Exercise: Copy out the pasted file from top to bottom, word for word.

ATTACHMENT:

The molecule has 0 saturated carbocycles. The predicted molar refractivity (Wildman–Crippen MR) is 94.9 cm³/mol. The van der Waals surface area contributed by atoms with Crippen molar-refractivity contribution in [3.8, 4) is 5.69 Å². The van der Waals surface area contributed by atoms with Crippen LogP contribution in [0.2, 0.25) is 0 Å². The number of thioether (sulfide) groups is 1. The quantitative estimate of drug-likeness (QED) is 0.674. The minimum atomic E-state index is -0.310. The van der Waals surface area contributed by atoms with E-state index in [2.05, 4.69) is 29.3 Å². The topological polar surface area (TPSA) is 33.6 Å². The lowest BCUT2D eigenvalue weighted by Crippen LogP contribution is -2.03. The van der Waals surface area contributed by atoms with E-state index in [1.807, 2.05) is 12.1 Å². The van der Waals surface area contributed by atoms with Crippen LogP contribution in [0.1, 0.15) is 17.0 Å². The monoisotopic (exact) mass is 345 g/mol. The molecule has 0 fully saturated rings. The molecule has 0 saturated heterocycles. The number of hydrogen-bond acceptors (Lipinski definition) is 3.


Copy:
The molecule has 0 saturated carbocycles. The predicted molar refractivity (Wildman–Crippen MR) is 94.9 cm³/mol. The van der Waals surface area contributed by atoms with Crippen molar-refractivity contribution in [3.8, 4) is 5.69 Å². The van der Waals surface area contributed by atoms with Crippen LogP contribution in [0.2, 0.25) is 0 Å². The number of thioether (sulfide) groups is 1. The quantitative estimate of drug-likeness (QED) is 0.674. The minimum atomic E-state index is -0.310. The van der Waals surface area contributed by atoms with E-state index in [2.05, 4.69) is 29.3 Å². The topological polar surface area (TPSA) is 33.6 Å². The lowest BCUT2D eigenvalue weighted by Crippen LogP contribution is -2.03. The van der Waals surface area contributed by atoms with E-state index in [1.807, 2.05) is 12.1 Å². The van der Waals surface area contributed by atoms with Crippen LogP contribution in [0.1, 0.15) is 17.0 Å². The monoisotopic (exact) mass is 345 g/mol. The molecule has 0 fully saturated rings. The molecule has 0 saturated heterocycles. The number of hydrogen-bond acceptors (Lipinski definition) is 3.